Brand-New & Terrific: Alex Katz in the 1950s

NEUBERGER MUSEUM OF ART | JULY 1 - OCTOBER 14, 2018

Alex Katz, Bather, 1959. Oil on linen, 48 × 72 inches. Colby College Museum of Art. © Alex Katz/Licensed by VAGA, New York, NY.

 

Simplicity is the essential objective. Deceptively trouble-free
And unobtainable. How can one be fast but not hurry?
This fancy has been there from the get go. Quintessential
Instances like Two boys, Street Scene Balloons,
Jack’s Fancy Fruit Vegetable. Fabulous leap, tender negotiation
With space beneath the basket in the seventh game of the
NBA Finals. No one can predict the three-point dagger
Or windmill dunk. Standing ovation, full-capacity crowd.

All this happened before Camden became a backwater’s
Backwater. Ada stands at the central axis of Bather, reassuring
The platform of earth its worth to the sea’s immensity.
Clamdigger at Ducktrap, especially Blueberry Field,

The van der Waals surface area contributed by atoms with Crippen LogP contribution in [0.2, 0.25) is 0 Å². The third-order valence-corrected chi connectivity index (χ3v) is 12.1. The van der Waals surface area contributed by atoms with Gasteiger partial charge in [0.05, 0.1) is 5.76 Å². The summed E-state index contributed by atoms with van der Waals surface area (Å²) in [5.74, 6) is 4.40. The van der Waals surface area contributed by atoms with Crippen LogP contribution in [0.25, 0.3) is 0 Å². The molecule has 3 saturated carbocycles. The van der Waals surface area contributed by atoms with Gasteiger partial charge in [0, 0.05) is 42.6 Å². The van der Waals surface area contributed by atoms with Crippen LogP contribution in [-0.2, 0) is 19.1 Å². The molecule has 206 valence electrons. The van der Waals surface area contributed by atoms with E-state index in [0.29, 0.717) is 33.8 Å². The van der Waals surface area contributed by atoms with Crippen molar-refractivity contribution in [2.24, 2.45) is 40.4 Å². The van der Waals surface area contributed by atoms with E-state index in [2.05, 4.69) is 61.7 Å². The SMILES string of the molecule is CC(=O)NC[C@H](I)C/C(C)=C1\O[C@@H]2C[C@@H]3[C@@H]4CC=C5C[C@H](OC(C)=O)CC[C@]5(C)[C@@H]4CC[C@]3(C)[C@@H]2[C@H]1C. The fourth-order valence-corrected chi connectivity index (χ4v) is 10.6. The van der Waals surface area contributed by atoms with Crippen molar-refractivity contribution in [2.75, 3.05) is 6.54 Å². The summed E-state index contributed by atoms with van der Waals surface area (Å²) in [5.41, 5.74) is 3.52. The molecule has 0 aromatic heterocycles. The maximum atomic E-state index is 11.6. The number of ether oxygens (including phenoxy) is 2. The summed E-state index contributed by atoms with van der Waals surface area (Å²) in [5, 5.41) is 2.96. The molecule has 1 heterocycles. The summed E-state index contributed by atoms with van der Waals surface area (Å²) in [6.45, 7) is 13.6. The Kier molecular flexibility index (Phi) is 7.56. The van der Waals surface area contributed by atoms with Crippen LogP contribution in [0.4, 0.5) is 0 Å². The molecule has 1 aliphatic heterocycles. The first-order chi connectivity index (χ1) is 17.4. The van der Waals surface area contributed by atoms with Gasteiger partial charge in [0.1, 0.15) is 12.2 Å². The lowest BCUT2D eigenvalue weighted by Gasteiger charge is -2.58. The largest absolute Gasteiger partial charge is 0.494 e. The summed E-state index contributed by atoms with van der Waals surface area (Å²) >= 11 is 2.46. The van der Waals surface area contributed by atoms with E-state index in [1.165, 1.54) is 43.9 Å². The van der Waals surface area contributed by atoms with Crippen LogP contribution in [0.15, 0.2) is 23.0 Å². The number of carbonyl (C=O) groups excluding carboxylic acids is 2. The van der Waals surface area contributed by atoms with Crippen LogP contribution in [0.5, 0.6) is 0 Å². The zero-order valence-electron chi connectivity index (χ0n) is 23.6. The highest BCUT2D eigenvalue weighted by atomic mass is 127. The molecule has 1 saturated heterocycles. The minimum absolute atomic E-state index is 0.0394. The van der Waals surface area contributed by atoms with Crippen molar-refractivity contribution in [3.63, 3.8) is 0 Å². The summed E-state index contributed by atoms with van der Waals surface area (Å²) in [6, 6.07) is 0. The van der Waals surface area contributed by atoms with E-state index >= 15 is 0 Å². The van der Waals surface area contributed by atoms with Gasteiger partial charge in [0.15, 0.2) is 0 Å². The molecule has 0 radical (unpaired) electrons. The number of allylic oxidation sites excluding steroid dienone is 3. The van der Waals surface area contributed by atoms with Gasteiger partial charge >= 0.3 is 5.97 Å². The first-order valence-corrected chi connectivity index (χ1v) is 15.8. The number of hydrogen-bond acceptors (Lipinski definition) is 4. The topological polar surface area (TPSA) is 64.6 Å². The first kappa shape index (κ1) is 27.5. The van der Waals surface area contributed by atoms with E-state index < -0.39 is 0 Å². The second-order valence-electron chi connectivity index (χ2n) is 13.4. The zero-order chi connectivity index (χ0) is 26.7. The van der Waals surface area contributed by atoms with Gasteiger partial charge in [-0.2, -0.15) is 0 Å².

Acrobatic choreography of dancing brushstrokes prevails
Long before Paul Taylor entered the scene. Suspecting speed before
It becomes aspect like breezy tone, as Frank O’Hara would
Write in his lunch poem, “My heart is in my pocket.”
Elsewhere, everyone notices how Ada lends her smiles to
Every climate of environment, be it social in Manhattan or natural
In Lincolnville, Maine.
Gazing at Irving and Lucy, their wedding gift in 1958,
Followed by Rudy and Edith, say
At 4 pm,
Alex’s haiku cubism was already underway. Urbane acumen.
Swift gestures. Edges never fuzzy, razor-sharp
Like the samurai’s sword,
Never fails to rehearse each duel.




Alex Katz, Blueberry Field, 1955. Oil on Masonite, 32 × 48 inches. Collection of the artist, © Alex Katz/Licensed by VAGA, New York, NY.

Contributor

Phong Bui

PHONG BUI is the Publisher and Artistic Director of the Brooklyn Rail.

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